The main grounds are entertained by twin stages, the Mountain Stage and the Meadow Stage, and ringed by several dozen recognizable food carts. A jammed beer stand off to one side busily hustles micro brews to the people, even at noon. High above the crowds lazing about on picnic blankets soars a patchwork of shade structures tied carefully to metal towers and here and there to trees. The pattern is a series of four- or six-pointed diamond shapes known as astroids, the Greek word for star. They keep the midday sun at bay, and look almost like clouds above us. Down on the Mountain Stage the metal punk music of Meatbodies blasts at the crowd with strummed bass chords and howling feedback. One of them wears a simple red cape and whips his long dirty blonde hair like a windmill. The bluegrass folks are probably patiently waiting this out at the Lucky Barn where Dom Flemons, the “American Songster,” is scheduled to play soon. Plenty of jean jackets with beards and punky girls in green gowns and blue lipstick are on their feet though, paying close attention to the swirling mess of hardcore Californian psychedelia. I don my sunglasses and mosey out toward the Lucky Barn to catch a different kind of hardcore dedication.
Flemons is a man that wears a wool tablecloth checker shirt buttoned-up tight to his throat, suspenders, a barbershop hat tilted back atop his head, and round owlish glasses. You wouldn’t blink if he were an extra in O, Brother Where Art Thou?. Nor would you cock your head if he had a speaking role. He is a man devoted to a culture of music that no longer exists, but which he proudly reminds us is our heritage. The banjo, the standup bass, the acoustic guitar, the fiddle, the harmonica, the tambourine, the bones (an old instrument made from a pair of cattle short ribs, gripped in one hand and clacked together rhythmically), and the human voice; these make up the foundation upon which American folk and blues was built at the turn of the century, and Dom Flemons can take us back to those traditions with a degree of fidelity that’s both enlightening and artistic. He’s internalized the guitar-picking styles of great blues men and women like Mississippi John Hurt, Elizabeth Cotton, Dave van Ronk, Lightning Hopkins and Blind Boy Fuller, and can articulate the connections that tie them all together. He paraphrases Boo Hanks when he explains the blues: “Everybody gets downhearted, treated unfair, that’s the blues, then they can inhabit that blues and interpret it. Blues is a spirit that moves from one soul to another. It gets passed on so it can never die,” as well as Guitar Gabriel, “Toot Blues is the spirit that’s on the move.”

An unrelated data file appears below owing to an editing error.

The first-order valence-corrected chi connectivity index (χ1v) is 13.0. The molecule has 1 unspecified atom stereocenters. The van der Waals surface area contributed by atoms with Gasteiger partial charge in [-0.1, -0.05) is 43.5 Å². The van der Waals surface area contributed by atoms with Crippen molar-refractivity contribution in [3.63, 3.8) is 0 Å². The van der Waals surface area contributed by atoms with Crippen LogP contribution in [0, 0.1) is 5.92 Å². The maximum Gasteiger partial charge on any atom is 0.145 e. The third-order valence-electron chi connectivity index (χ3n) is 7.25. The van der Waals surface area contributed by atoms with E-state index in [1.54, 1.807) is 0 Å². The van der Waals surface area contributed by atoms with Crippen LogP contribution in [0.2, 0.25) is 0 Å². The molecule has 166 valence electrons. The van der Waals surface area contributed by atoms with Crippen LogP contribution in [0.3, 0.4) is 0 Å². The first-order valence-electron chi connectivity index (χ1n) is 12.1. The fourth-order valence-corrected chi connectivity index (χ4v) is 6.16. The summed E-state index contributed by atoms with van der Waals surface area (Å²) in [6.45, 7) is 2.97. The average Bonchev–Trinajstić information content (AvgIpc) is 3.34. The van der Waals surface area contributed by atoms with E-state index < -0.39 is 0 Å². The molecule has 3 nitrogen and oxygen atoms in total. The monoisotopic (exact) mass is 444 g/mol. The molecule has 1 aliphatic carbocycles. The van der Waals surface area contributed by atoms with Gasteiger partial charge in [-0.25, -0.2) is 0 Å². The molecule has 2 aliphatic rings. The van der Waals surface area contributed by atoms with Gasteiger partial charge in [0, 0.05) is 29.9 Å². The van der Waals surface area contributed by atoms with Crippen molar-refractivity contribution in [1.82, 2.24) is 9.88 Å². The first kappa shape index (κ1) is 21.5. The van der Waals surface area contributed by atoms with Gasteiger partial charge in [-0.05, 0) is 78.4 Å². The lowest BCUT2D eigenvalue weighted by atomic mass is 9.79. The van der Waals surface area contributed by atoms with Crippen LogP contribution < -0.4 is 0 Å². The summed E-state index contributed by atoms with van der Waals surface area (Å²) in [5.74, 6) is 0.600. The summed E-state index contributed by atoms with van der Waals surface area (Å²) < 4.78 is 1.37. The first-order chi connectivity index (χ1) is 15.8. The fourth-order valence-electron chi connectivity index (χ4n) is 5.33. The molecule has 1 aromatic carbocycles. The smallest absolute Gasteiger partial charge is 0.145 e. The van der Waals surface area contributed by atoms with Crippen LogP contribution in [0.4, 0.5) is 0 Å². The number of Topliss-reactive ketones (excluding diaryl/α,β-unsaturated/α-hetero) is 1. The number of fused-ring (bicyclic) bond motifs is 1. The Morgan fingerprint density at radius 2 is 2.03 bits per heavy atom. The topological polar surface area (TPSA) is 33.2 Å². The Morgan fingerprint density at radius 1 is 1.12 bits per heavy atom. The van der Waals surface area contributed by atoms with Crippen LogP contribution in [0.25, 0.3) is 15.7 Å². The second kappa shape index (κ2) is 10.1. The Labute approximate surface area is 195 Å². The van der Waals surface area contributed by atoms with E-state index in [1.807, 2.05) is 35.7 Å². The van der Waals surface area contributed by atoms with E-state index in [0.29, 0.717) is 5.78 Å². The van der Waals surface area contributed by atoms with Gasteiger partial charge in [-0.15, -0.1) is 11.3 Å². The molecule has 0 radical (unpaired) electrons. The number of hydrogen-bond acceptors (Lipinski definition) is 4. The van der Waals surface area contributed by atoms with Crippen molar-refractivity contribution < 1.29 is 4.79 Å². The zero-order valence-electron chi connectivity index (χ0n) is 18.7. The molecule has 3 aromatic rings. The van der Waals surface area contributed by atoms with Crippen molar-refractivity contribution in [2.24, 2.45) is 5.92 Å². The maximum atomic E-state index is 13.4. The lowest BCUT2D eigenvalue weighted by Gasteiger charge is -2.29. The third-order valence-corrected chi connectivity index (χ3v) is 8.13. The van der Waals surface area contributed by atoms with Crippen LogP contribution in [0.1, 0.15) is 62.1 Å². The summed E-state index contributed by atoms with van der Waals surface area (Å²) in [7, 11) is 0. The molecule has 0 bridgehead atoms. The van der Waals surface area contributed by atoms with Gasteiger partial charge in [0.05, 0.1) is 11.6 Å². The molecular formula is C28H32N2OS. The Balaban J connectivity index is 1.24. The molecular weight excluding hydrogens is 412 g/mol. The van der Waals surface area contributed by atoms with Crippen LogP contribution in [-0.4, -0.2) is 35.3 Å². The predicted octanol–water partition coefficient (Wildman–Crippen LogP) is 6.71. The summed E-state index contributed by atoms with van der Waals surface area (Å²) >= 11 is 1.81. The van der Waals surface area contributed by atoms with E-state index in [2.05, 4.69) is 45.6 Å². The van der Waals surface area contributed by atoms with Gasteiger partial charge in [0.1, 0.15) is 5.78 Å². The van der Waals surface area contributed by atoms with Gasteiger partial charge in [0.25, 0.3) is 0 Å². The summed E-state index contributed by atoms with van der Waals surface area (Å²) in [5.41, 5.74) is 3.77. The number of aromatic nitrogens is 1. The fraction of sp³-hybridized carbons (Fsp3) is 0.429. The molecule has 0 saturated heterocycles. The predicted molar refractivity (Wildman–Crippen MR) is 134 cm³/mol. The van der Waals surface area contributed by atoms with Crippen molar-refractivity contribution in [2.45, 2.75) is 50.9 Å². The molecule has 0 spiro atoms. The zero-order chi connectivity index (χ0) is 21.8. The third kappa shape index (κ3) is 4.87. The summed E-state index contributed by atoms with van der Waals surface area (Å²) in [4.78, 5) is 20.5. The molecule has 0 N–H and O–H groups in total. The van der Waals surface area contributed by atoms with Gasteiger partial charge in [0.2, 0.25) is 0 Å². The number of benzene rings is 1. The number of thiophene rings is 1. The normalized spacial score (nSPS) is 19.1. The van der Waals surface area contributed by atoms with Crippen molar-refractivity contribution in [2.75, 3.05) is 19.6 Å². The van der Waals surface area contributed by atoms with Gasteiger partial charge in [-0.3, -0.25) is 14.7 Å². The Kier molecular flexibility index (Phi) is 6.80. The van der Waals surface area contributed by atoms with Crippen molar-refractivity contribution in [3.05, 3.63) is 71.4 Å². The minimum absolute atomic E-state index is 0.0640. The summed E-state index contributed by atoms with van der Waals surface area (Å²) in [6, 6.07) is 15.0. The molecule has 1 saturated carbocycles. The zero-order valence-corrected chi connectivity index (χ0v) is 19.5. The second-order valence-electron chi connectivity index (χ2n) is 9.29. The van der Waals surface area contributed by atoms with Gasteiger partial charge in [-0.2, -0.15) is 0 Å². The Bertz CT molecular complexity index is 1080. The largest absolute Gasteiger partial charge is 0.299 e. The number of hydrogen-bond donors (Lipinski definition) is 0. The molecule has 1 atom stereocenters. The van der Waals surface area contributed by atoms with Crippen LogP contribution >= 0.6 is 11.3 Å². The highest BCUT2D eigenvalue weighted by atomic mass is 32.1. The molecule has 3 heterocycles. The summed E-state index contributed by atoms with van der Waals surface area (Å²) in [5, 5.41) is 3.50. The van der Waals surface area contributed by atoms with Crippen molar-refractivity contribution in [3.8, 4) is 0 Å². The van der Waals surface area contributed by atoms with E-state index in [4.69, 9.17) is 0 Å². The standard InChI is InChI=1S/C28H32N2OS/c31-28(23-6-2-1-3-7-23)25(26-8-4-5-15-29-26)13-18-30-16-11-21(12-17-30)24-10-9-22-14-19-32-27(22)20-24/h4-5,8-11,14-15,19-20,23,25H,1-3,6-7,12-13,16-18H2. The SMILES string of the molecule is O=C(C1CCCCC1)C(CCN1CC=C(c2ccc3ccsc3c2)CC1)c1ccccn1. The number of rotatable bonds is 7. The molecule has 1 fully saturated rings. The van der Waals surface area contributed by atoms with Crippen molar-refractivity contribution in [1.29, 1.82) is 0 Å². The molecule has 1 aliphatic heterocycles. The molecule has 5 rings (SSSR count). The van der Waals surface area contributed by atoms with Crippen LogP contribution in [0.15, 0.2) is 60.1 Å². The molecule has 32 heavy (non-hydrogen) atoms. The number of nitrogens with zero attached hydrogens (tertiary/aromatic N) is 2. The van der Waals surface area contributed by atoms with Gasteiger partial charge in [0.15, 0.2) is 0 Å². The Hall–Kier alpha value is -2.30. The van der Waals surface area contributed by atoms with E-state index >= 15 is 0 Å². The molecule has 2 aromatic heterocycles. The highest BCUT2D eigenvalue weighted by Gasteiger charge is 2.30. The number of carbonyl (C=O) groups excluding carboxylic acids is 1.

At the Starlight Stage I’m reminded again of a great and modern country fair, where the urban plays dress-up with its rural cousin’s clothes, and we’re convinced we’ve rediscovered something once so familiar. For a time, the troubles of city life fade. Big ladies in even bigger hats slap their hands together on the music’s back beat, swaying back and forth, sun burnt legs splayed wide in the warm hay. Young girls chew bubble gum that comes from a can. They wear earmuffs, big yellow ones like those used by carpentry men, and lighter blue kerchiefs are tied, scout style, around their necks. Older men in khaki shorts and sandals surprise their sitting friends from behind, and haul them on their feet to join the dancers. The sun has gone below the hill as the band strikes up a waltz. Three fiddle-playing sisters smile at each other as they bring us the swinging sounds of Texas Western. They take turns working upon us, lulling us, each one outdoing the previous. Her own finesse surprises the last one, the youngest and most fair, and she blushes as she plays.